As a leading professional services firm, KPMG Australia (KPMG) is committed to meeting the requirements of all our stakeholders – not only the organisations we audit and advise but also employees, governments, regulators and the wider community. We strive to contribute to the debate that is shaping the Australian economy and welcome the opportunity to provide a submission in response to the Department of Home Affairs Discussion Paper: A Migration System for Australia’s Future (the discussion paper).

Australia’s skills-focused migration program boosts labour force participation and real per capita incomes. Economic analysis consistently shows that the skilled labour migration intake is budget-positive and does not depress local employment or wages in the long run. KPMG’s own economic analysis finds that in a scenario where the number of overseas migrants is increased by 265,000 over the next five years, real GDP is projected to be almost $30 billion higher than in a baseline projection. Assuming that the new skilled migrants are 20 percent more productive than the incumbent workforce on average, there is an additional projected $5 billion lift to GDP in 2030.

Australia must regain its place as one of the most attractive skilled workforce destinations in the world if our economy is to remain competitive and achieve real productivity and wages growth. The permanent and employer-sponsored skilled visa systems pose ongoing challenges for migrants and employers due to immigration policy changes before COVID-19, the drop in temporary migration due to border closures, short-term visas with no or protracted pathways to permanency, an outdated and restrictive occupation list, poor market testing and burdensome administration. A further factor impacting the ability of Australia’s migration program to support business is the changing nature of the workforce; in particular the evolution of hybrid work arrangements.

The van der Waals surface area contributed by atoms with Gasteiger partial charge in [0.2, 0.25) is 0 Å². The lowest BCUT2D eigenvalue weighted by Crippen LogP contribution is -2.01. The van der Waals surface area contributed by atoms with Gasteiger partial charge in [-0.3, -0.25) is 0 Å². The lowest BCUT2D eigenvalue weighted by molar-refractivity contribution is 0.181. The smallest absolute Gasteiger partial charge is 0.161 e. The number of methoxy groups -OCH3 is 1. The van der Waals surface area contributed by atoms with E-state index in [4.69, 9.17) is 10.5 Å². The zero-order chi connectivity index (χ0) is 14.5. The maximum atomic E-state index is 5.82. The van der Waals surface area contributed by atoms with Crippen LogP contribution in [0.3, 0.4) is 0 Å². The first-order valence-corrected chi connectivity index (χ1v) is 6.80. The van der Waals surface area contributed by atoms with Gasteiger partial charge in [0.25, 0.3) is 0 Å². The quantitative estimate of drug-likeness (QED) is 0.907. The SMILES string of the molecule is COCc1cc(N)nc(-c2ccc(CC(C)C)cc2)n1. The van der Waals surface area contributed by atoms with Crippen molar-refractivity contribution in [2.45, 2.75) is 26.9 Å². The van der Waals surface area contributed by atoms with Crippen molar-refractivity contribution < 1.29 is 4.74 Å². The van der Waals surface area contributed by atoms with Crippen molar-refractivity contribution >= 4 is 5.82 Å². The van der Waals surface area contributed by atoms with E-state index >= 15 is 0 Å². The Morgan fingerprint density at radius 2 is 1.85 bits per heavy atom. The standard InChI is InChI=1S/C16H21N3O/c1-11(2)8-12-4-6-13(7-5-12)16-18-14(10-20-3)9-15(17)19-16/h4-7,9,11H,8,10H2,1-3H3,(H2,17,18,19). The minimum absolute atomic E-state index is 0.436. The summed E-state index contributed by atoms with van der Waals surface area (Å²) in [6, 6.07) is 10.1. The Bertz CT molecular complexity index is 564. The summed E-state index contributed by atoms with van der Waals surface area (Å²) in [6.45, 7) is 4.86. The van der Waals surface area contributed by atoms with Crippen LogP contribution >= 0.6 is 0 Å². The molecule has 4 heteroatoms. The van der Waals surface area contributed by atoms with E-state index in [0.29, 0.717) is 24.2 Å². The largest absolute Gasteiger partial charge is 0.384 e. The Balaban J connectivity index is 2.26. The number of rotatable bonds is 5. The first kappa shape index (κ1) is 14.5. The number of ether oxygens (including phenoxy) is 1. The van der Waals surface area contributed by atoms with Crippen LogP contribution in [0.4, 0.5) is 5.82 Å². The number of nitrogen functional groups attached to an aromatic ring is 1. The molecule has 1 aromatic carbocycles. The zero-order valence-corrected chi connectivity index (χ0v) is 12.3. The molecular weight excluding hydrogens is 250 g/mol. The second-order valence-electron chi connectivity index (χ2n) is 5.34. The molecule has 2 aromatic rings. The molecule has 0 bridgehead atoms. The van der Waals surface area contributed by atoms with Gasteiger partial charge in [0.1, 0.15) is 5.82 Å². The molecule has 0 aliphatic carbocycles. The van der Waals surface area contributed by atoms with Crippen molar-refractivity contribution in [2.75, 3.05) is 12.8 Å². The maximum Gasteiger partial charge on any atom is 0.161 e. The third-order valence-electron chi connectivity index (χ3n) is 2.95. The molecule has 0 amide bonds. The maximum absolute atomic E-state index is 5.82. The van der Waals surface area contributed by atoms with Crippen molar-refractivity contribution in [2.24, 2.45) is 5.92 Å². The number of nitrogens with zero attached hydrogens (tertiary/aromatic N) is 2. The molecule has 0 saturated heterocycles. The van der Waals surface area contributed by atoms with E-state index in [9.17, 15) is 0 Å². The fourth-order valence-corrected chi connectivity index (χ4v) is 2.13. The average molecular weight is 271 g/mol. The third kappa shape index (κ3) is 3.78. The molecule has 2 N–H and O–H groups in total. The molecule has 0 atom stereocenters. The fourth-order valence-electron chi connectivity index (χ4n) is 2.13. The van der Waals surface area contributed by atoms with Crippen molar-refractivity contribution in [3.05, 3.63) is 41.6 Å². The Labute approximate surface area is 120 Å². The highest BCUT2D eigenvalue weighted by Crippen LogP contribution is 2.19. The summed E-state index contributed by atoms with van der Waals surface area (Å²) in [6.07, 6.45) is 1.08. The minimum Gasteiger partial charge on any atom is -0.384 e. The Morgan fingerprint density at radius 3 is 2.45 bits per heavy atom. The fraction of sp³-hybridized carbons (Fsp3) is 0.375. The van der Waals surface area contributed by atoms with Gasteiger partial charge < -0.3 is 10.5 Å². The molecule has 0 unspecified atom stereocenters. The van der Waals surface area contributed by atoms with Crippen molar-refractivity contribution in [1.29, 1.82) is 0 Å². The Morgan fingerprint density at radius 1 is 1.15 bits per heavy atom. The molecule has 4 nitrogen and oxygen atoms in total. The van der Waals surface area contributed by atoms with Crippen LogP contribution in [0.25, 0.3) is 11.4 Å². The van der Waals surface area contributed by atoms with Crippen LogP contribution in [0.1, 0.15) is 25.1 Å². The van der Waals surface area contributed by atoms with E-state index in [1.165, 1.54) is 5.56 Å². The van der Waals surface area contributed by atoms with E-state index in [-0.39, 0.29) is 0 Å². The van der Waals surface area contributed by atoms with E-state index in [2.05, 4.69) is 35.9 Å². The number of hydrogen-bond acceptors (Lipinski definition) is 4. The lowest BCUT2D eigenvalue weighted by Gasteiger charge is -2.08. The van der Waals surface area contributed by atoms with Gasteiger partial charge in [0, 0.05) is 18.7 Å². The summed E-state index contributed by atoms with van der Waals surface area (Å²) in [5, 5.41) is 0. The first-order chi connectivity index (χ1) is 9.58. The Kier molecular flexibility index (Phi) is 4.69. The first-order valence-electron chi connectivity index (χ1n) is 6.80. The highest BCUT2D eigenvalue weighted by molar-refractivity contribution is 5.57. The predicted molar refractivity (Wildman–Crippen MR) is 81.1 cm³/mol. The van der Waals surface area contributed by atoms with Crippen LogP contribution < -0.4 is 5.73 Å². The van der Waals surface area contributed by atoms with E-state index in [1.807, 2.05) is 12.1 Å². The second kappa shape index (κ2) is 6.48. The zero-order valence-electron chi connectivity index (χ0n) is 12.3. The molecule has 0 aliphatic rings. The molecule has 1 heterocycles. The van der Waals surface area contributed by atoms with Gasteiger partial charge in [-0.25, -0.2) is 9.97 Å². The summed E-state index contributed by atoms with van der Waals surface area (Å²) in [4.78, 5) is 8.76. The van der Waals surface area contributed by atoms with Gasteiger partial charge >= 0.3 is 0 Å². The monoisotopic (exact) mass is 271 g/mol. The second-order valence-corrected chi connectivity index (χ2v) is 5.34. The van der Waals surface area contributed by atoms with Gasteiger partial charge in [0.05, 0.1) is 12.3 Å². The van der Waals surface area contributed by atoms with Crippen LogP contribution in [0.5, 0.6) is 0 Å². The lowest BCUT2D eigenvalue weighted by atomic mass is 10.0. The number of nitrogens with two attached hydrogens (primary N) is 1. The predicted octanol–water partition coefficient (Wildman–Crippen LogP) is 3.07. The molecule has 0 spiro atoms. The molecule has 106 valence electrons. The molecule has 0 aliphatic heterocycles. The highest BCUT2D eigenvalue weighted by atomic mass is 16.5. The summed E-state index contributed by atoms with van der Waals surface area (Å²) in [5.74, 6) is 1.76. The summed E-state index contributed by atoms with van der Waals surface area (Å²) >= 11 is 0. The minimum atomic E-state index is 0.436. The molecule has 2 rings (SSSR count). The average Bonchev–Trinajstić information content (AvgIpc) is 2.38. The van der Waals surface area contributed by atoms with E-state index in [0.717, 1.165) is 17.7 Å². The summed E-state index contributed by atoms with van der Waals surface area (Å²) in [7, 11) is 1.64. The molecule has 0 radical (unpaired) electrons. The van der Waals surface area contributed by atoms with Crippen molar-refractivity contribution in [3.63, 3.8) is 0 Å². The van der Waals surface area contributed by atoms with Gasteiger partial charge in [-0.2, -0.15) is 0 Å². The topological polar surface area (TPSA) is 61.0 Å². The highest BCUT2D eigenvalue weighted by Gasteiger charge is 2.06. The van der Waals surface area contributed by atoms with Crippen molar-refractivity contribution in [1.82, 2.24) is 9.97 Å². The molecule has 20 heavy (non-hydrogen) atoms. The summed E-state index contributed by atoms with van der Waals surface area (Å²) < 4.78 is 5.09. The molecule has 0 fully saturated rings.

More than two years of pandemic disruption to the skilled workforce and workplaces has highlighted a significant labour shortage Australia wide, which a migration system review and a thoughtfully designed migration program can help to address. Reform of Australia’s skilled migration program should be cognisant of the lessons learned during COVID-19 lockdowns.

This submission outlines tangible steps that can be taken towards a migration system review that is aligned to Australia’s future workforce needs, and we look forward to working with the government on these important issues.

Watch the webinar

Contact us